SUMMARY: The introduction talks about the different types of CRISPR-Cas systems and the first section explains how these CRISPR systems were used in the past (mostly to see the genotypic relationship between bacteria). It wasn’t until 2013 that scientists discovered CRISPR was a type of adaptive immune system in bacteria (a branch of the immune system that remembers past pathogens). The rest of the sections talk about different ways that researchers have caused CRISPR-Cas system genes to be down regulated and up regulate; they realized that this system helped bacteria become more virulent by: producing more biofilm, live inside a macrophage or amoeba, avoid the innate immune system, resist chemicals produced by the immune system to kill bacteria, and many other characteristics.
LESSON COMMENTS: This article can be used when teaching a unit on the immune system. Students will gain a solid understanding of the innate and adaptive immune system. On page 82, the last paragraph mentions double stranded RNA; this is a good section to introduce PAMPs (pathogen associated molecular patterns) and how they are the target of the innate immune system. On the following page, the article explains the way this particular bacteria produces less dsRNA and thus is able to avoid TLRs (TLR-2, specifically). There are many other examples like this in this article, using bacteria that students have heard of (Y. pestis, for instance). This may even be a good way to collaborate with a history class, combining the science of the pathogenicity of the black plague with the historical events that occurred because of its spread.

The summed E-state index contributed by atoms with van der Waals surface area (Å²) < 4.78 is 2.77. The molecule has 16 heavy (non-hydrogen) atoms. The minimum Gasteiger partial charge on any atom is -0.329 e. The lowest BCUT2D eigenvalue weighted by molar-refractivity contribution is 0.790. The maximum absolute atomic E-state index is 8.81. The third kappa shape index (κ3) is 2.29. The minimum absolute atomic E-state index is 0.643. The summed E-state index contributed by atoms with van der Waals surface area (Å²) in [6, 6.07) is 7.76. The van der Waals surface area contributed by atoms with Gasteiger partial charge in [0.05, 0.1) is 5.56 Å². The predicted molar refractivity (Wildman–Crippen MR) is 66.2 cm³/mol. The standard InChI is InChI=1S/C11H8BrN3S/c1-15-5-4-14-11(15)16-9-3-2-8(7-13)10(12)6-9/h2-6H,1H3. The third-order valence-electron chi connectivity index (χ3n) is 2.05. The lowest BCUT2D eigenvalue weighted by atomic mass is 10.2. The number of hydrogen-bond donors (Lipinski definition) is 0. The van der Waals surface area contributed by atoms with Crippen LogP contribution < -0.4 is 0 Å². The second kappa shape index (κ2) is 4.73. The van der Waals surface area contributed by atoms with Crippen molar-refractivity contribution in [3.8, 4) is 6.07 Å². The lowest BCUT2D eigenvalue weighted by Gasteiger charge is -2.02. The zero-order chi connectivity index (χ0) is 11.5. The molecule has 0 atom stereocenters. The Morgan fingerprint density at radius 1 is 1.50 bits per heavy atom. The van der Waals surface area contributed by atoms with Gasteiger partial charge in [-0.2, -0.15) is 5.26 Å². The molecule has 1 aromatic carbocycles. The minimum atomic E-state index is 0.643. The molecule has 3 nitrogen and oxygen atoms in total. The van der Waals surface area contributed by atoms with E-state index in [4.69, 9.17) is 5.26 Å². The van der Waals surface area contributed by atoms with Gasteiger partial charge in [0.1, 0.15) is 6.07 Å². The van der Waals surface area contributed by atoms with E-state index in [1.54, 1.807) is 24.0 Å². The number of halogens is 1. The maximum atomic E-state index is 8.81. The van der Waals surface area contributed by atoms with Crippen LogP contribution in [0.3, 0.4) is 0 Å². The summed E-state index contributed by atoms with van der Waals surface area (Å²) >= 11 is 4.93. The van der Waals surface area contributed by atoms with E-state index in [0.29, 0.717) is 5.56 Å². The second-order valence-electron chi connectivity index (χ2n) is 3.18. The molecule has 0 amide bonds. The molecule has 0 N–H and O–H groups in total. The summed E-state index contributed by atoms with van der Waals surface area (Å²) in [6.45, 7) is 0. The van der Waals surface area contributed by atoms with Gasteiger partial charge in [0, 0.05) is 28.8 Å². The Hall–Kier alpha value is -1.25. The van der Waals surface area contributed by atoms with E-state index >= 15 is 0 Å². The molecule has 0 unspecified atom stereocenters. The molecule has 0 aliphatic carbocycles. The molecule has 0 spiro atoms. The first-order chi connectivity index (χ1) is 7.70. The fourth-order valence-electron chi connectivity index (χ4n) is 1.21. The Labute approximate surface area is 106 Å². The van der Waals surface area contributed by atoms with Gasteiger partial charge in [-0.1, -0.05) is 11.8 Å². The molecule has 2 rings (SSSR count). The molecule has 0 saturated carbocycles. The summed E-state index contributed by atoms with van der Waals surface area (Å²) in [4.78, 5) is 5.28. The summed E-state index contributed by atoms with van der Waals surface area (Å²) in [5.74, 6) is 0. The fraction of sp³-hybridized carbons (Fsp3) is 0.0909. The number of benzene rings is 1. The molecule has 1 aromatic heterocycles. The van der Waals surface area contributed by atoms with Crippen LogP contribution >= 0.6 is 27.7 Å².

For middle school students, this is a good article to introduce them to what CRISPR is (the beginning of the paper explains what the CRISPR-Cas system’s function is in the bacteria as well as the applications of it in gene editing).
Louwen, R., Staals, R. H., Endtz, H. P., van Baarlen, P., & van der Oost, J. (2014). The role of CRISPR-Cas systems in virulence of pathogenic bacteria. Microbiology and molecular biology reviews : MMBR, 78(1), 74-88.